My Short Life As A CNA

My father was enjoying an active vacation in the Caribbean when he noticed a lump in his throat. He had a malignant melanoma tumor removed two years before and had undergone a year of Interferon treatment that left him with no energy. When he completed his treatment, he spent the next year doing all the things he loved. He water skied with his grandkids. He snow skied with friends and family. He traveled with his wife. Now the lump in his throat threatened all that.

When he got home, a biopsy confirmed that his cancer had returned. Everyone knew then that it wasn’t going to end well.

He had the tumor removed the day after Christmas. He and his wife asked if I could came down for a visit when he got out of the hospital. I went to help them out. He couldn’t drive on his pain medications, so I was his chauffeur for his daily business and his doctor visits. A week after he got out of the hospital he wanted to drive. He drove us on a short trip. He was off his pain medication, but he was still impaired. He never drove again.

After two weeks, a experimental trial treatment plan was settled on and they felt they could manage things on their own. I went home, but everyone knew it would just be a matter of time before his health would decline and they would need more help.

A couple of weeks later my dad was scheduled to begin the experimental trial treatment. He mentioned to the doctor conducting the trial that he had a great deal of pain in his back. The doctor went to look again at the pretrial MRI. When came back, he told my dad that in a few weeks he would be coming back saying his back pain was gone. Unfortunately, that never happened.

My dad endured increasing back pain for two and half months while going through the trial treatment program. Then, he started to fall. His legs would give way suddenly without notice. An MRI revealed a large tumor pressing against his spine. He was out of the trial and had surgery to remove the tumor. He never was able to walk unassisted again.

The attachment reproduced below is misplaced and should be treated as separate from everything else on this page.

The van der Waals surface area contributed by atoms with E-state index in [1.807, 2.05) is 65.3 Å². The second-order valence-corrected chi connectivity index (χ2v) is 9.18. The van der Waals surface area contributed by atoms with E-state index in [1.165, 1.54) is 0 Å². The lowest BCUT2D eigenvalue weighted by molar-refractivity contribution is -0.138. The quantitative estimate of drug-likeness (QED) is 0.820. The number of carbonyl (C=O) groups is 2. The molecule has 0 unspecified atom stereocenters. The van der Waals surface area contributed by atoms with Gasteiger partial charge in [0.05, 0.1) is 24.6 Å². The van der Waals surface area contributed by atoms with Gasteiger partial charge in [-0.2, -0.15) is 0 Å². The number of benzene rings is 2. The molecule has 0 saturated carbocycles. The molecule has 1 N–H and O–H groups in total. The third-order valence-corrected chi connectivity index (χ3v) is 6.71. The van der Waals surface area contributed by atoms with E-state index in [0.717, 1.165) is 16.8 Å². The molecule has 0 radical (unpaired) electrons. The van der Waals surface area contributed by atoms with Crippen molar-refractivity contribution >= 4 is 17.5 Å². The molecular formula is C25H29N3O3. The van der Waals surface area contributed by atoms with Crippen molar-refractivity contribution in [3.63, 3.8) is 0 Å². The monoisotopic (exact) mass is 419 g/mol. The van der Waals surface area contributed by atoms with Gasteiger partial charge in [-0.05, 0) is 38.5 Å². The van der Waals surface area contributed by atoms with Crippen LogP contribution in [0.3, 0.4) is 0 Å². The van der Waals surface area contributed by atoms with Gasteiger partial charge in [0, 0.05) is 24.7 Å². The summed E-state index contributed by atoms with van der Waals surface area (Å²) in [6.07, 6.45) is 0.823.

When my dad was released from the hospital and rehabilitation clinic, I went back down to help. It would be the last time I visited my father. I would be there to the end. While I am not a trained certified nursing assistant, that became my job for the final weeks of my dad’s life. I did what I could to help his wife with his care. I helped him out of bed and into his wheelchair. I helped him with his bathroom visits. I transported him to his home office and back. I helped him get to his doctor appointments. I was his wheel man. I helped him with his physical therapy. I helped with his home care visits. As his voice was failing, I gave him a bell to ring when he needed me. I wanted to be at his beck and call.

I took care of my dad when his wife needed a well deserved break. She would take care of him at night or when I wanted to unwind at a restaurant for an hour. We were a team and I think we worked well together.

We also had a lot of help with in home care. We had nurses coming for visits. We had physical therapists and vocational therapists coming by. We even had a certified CNA come to help with his baths. We all tried to make my dad as functional and comfortable as we could.

One weekend the whole family was coming into town for a visit. I joked with my girlfriend that everyone was going to be in town for the wedding (our wedding) except for her.

That Friday afternoon, a home care nurse came by for a visit. When she took his pulse, she found it was racing. We called the doctor and were told to take him to the emergency room. When we got there, they hooked him up to a heart monitor and brought in the crash cart. Then a bunch of people came into the room. The doctor told my dad that might feel a little funny as the doctor gave him a shot. What he didn’t say was the shot was to stop and restart his heart. It worked. His heart stopped and restarted with a more normal heart beat.